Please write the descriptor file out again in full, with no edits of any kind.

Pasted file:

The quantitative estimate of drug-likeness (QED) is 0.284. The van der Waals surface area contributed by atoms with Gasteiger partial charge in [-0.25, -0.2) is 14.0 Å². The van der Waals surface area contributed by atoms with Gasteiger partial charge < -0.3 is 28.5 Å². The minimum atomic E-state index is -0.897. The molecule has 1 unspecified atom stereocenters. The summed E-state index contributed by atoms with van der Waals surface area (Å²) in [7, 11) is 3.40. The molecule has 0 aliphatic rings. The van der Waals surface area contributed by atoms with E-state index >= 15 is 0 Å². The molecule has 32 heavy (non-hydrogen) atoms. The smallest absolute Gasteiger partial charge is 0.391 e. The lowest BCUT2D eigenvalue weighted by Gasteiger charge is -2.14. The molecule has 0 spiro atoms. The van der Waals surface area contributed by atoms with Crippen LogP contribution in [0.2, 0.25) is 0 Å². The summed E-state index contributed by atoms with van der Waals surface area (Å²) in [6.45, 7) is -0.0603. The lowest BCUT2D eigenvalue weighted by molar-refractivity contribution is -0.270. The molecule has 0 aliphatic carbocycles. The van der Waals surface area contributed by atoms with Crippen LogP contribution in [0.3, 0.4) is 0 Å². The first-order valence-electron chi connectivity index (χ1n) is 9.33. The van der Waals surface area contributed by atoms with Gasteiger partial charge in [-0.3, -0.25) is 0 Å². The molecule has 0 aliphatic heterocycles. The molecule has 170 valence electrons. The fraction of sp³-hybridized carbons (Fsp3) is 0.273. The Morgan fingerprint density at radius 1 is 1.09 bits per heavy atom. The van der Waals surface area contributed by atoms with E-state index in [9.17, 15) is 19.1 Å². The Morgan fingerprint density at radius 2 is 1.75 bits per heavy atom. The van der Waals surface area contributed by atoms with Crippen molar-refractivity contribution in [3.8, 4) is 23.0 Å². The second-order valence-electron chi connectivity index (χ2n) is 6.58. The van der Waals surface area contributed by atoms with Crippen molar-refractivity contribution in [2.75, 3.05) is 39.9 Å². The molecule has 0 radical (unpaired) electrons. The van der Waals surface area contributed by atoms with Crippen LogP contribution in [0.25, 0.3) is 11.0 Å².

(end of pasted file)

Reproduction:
The quantitative estimate of drug-likeness (QED) is 0.284. The van der Waals surface area contributed by atoms with Gasteiger partial charge in [-0.25, -0.2) is 14.0 Å². The van der Waals surface area contributed by atoms with Gasteiger partial charge < -0.3 is 28.5 Å². The minimum atomic E-state index is -0.897. The molecule has 1 unspecified atom stereocenters. The summed E-state index contributed by atoms with van der Waals surface area (Å²) in [7, 11) is 3.40. The molecule has 0 aliphatic rings. The van der Waals surface area contributed by atoms with E-state index >= 15 is 0 Å². The molecule has 32 heavy (non-hydrogen) atoms. The smallest absolute Gasteiger partial charge is 0.391 e. The lowest BCUT2D eigenvalue weighted by Gasteiger charge is -2.14. The molecule has 0 spiro atoms. The van der Waals surface area contributed by atoms with Crippen LogP contribution in [0.2, 0.25) is 0 Å². The summed E-state index contributed by atoms with van der Waals surface area (Å²) in [6.45, 7) is -0.0603. The lowest BCUT2D eigenvalue weighted by molar-refractivity contribution is -0.270. The molecule has 0 aliphatic carbocycles. The van der Waals surface area contributed by atoms with Crippen LogP contribution in [0.3, 0.4) is 0 Å². The first-order valence-electron chi connectivity index (χ1n) is 9.33. The van der Waals surface area contributed by atoms with Gasteiger partial charge in [-0.3, -0.25) is 0 Å². The molecule has 0 aliphatic heterocycles. The molecule has 170 valence electrons. The fraction of sp³-hybridized carbons (Fsp3) is 0.273. The Morgan fingerprint density at radius 1 is 1.09 bits per heavy atom. The van der Waals surface area contributed by atoms with E-state index in [9.17, 15) is 19.1 Å². The Morgan fingerprint density at radius 2 is 1.75 bits per heavy atom. The van der Waals surface area contributed by atoms with Crippen molar-refractivity contribution in [3.8, 4) is 23.0 Å². The second-order valence-electron chi connectivity index (χ2n) is 6.58. The van der Waals surface area contributed by atoms with Crippen molar-refractivity contribution in [2.75, 3.05) is 39.9 Å². The molecule has 0 radical (unpaired) electrons. The van der Waals surface area contributed by atoms with Crippen LogP contribution in [0.25, 0.3) is 11.0 Å².